When Chinese Communist Chou En-lai was asked his opinion of the French Revolution, he replied: "It is too soon to tell." Edmund Burke had no such hesitation, as my colleague Michael Fragoso shared with us. Prime Minister Margaret Thatcher was another Briton with few doubts.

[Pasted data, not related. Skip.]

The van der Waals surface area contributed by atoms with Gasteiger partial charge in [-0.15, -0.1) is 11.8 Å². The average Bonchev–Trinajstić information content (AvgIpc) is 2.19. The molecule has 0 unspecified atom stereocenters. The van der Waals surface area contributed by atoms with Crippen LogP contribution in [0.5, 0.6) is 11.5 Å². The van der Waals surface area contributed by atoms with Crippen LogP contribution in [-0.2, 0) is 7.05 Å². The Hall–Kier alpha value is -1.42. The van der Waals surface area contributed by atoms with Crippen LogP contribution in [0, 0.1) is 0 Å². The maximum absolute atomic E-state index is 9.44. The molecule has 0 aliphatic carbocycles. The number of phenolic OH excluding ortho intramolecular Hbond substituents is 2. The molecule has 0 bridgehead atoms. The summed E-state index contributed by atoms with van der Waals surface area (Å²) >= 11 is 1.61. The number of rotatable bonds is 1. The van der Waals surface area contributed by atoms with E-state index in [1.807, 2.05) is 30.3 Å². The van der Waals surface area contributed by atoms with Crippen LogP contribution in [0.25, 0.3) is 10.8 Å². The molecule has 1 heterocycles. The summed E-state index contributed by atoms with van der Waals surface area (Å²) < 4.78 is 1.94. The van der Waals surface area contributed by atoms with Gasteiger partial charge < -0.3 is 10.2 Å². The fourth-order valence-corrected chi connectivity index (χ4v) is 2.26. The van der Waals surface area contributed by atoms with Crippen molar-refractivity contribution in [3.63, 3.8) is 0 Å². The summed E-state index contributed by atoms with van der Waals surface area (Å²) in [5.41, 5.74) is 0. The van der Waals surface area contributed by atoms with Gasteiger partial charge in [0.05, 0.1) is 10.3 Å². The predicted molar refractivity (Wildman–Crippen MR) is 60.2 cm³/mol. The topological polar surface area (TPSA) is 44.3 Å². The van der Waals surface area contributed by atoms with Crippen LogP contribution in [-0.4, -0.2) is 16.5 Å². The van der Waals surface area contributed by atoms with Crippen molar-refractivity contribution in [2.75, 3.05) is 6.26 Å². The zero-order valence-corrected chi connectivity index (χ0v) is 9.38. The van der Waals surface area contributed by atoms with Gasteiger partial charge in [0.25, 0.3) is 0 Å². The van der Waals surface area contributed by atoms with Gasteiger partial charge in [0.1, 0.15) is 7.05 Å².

In 1989, Mrs. Thatcher went to Paris for the G-7 conference. President Francois Mitterrand had decided to use the summit to showcase the bicentenaire of the French Revolution. Reporters flocked to Mrs. Thatcher to get her impressions of the event. What did she think of the French Revolution, they probed. "It resulted in a lot of headless corpses and a tyrant," the Iron Lady replied. But surely Madame would agree that the French Revolution began the long march toward human rights, non? "Certainly not! That began with Magna Carta," Mrs. Thatcher replied firmly. For this act of resistance, Mrs. Thatcher was consigned to the second row of dignitaries at the Notre Dame festivities. Still, she may have had the last word. As Britain's gift to France on the two hundredth anniversary of their revolution, Mrs. Thatcher presented a leather-bound first edition of Charles Dickens' immortal Tale of Two Cities.